March 21, 2020

Welcome to Spring! It is a bright and sunny day in the city of Hamilton, and though I live on the 10th floor, I can hear birds singing. A walk in the sunshine is good for us, and recommended even with the restriction. So go for a walk if you are able. Just remember to stay 6 ft. or 2 meters away for other people. Do not touch your face. Perhaps take some tissue to open and close doors and push elevator buttons if you live in an apartment. And wash your hands well for 20 seconds or more when you return. Sunshine, whether felt during a walk or pouring through a window, is good medicine.

On this Saturday morning, I have decided to provide you with a piece that was in our last newsletter on practicing the Examen. The card with the 5 questions I took from The Examen is a practice that was developed by Ignatius of Loyola. You read about him here.

Some Words about the Examen

Below is an Examen Prayer Card by  dotMagis Editor from: This contains the 5 questions for foci for the examen. Many use it as a daily practice, and I though it might be a good practice for looking at our first week of living the reality of social distancing and/or isolation in the midst of a pandemic emergency.

The examen consists of 5 prayerful questions to look at or exmine your day.  It is usually done near the end of the day, but you pick the time that works for you.

Think of prayer as a two-way conversation with God or the Creator, or the Holy, or with Jesus.  During one residency for Appreciative Way, we were invited each day to go for a walk and imagine Jesus walking beside us, and talk to Jesus about what was on our mind, or about our recent teaching.  For anyone not used to just sitting in silence, imagining a conversation with Jesus can work quite well.

If you are sitting in silence to reflect each question, just relax into your breath.  Don’t worry about thoughts that come up, just let them drift by and return to the silence.  If you need to centre yourself in the silence pick a work that feels right to you (one, love, ….. whatever helps you stay centred) or think of an image that you can focus on in the quiet.  I sometimes picture myself on the beach (a specific favourite beach with the waves lapping).  You may also wish to light a candle to focus.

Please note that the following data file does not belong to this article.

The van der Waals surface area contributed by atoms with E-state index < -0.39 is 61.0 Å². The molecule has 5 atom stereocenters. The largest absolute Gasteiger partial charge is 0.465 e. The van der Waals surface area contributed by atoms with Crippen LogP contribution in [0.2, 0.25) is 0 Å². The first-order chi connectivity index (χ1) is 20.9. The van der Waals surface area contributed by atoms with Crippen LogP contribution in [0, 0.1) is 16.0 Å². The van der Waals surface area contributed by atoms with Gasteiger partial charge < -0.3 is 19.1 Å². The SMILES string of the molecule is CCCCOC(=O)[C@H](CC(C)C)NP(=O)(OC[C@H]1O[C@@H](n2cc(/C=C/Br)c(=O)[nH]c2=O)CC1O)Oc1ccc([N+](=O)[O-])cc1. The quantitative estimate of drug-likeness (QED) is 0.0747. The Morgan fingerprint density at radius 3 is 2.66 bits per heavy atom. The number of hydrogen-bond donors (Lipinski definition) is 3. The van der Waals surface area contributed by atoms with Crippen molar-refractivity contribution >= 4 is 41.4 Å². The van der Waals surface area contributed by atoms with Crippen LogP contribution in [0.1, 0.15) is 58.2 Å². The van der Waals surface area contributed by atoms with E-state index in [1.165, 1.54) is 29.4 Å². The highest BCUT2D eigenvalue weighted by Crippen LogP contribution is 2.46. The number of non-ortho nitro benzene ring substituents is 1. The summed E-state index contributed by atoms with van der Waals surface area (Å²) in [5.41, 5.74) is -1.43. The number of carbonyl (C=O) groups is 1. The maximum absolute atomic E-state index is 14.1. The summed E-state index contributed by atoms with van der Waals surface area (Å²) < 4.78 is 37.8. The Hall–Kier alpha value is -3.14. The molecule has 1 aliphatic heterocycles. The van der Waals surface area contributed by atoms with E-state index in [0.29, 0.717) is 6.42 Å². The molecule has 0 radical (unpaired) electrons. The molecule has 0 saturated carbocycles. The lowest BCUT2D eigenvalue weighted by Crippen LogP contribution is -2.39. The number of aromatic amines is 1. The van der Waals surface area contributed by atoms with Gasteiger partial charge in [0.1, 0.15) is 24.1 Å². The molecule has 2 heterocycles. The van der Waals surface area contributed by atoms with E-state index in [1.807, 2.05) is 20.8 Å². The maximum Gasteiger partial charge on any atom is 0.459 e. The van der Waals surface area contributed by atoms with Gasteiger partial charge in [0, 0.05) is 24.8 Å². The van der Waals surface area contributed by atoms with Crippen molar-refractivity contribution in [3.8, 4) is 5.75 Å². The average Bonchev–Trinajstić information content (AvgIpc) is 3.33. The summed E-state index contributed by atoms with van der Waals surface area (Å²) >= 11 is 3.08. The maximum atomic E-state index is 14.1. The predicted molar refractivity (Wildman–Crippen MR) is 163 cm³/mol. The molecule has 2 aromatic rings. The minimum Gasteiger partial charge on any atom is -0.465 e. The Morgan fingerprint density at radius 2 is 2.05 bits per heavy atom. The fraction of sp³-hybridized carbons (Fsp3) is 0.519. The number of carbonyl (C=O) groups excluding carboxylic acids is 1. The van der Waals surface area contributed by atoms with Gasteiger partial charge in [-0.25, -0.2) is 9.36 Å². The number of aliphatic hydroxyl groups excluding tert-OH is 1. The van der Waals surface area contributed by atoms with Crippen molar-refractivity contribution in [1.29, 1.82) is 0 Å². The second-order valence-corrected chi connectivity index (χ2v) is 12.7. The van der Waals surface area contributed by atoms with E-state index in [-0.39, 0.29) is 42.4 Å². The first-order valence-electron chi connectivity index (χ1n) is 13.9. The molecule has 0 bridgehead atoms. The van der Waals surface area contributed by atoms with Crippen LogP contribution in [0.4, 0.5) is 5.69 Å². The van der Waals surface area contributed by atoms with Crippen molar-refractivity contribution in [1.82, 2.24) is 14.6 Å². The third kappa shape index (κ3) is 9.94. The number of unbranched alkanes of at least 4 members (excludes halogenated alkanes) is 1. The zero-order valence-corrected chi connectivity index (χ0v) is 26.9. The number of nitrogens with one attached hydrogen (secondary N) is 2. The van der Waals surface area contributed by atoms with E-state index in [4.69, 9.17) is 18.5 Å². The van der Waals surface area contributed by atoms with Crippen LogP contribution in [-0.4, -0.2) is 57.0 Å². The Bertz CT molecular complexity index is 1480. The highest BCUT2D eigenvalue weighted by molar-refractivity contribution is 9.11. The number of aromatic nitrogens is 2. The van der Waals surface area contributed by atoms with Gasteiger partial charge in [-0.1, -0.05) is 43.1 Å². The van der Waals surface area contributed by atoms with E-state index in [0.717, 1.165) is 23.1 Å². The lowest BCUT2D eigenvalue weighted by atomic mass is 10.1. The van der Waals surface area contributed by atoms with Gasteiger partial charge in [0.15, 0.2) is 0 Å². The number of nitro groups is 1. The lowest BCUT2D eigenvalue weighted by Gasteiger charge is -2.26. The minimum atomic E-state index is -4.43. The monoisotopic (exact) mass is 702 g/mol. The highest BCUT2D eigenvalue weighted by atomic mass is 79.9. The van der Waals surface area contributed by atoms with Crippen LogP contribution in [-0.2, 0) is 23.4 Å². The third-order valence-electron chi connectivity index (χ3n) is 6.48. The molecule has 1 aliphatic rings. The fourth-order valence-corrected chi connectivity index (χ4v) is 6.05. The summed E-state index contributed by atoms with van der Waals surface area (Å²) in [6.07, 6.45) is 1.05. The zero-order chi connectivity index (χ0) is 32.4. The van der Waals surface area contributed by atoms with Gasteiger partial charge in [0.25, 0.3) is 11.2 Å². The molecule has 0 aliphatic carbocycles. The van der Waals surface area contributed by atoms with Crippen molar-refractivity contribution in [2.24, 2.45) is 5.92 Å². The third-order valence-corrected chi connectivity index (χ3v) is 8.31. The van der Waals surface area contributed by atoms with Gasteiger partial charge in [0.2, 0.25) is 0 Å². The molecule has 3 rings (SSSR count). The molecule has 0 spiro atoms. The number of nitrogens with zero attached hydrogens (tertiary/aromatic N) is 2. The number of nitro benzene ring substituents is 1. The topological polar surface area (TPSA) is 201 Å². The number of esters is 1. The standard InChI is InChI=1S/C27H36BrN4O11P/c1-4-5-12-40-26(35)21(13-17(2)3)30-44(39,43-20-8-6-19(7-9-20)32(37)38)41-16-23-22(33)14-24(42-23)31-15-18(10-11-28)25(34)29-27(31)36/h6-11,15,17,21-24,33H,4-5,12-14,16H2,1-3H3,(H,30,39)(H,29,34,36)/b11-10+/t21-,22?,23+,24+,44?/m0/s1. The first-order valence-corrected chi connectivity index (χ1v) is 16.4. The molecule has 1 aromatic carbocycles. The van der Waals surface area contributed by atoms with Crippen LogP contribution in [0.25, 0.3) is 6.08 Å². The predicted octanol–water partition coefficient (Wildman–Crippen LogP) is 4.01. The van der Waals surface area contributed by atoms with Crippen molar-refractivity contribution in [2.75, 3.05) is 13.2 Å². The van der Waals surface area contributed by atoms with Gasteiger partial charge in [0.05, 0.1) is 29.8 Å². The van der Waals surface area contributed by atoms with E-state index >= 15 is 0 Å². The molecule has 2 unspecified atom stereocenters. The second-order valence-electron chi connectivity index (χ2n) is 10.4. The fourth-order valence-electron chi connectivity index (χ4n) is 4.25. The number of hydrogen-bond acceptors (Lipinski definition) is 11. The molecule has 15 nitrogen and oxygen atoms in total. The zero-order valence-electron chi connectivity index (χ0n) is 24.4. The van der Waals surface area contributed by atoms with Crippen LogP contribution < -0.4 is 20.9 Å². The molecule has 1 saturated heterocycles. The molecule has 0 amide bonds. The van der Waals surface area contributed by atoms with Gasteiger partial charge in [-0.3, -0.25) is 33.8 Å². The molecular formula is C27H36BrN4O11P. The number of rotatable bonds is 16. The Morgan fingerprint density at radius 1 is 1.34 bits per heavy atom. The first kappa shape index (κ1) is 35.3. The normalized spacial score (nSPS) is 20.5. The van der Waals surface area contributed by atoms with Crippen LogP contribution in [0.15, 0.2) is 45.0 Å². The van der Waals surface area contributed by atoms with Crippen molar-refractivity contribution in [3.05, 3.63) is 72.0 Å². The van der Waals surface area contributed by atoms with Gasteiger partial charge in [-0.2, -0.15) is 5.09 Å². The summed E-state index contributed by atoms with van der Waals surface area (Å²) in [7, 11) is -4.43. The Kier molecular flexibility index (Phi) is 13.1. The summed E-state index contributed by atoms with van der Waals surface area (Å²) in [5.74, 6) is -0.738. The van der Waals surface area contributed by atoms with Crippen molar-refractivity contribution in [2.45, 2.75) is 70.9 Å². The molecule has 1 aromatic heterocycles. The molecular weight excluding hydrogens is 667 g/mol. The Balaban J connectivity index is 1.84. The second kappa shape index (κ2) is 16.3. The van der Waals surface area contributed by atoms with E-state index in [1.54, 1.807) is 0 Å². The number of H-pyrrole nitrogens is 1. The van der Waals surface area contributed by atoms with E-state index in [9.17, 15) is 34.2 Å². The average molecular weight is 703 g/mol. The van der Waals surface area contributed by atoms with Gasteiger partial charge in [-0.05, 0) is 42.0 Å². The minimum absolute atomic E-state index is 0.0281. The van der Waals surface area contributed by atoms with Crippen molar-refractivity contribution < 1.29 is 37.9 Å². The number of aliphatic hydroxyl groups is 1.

Because the examen has several steps for the examen, the silence is a little easier because you can enage in an active time of remembering and imagining as you move through each of the 5 parts. 

When you have finished your Examen for the day, you may wish to end by “grounding” yourself with a familiar prayer (such as the Lord’s Prayer), or reading something familiar (a favourite scripture or reading).

There is no wrong way to do this, but there is a pattern to this daily examen.  If you can’t do it every day, don’t stress.  Just do it when you can.  It does help if you can make it a habit by setting aside a regular time and place for it.  Prayer and meditation stretch our spiritual muscles.  The more we use these muscles, the easier the process become.

May the prayer you choose enrich your life and your experience of the Divine in the every day.

The questions re-typed 1.  Ask God for light. I want to look at my day with God’s eyes, not merely my own. 2. Give thanks. The day I have just lived is a gift from God. Be grateful for it. 3.  Review the day. I carefully look back on the day just completed, being guided by the Holy Spirit. 4. Face your shortcoming. I face up to what is wrong—in my life and in me. (I would be careful here. Do not be overly harsh in your judgement of yourself.  Rather think of it in terms of: Is there a place where I could have done better? 5.  Look toward the daÿ to come.  Ask where I need God in the day to come.


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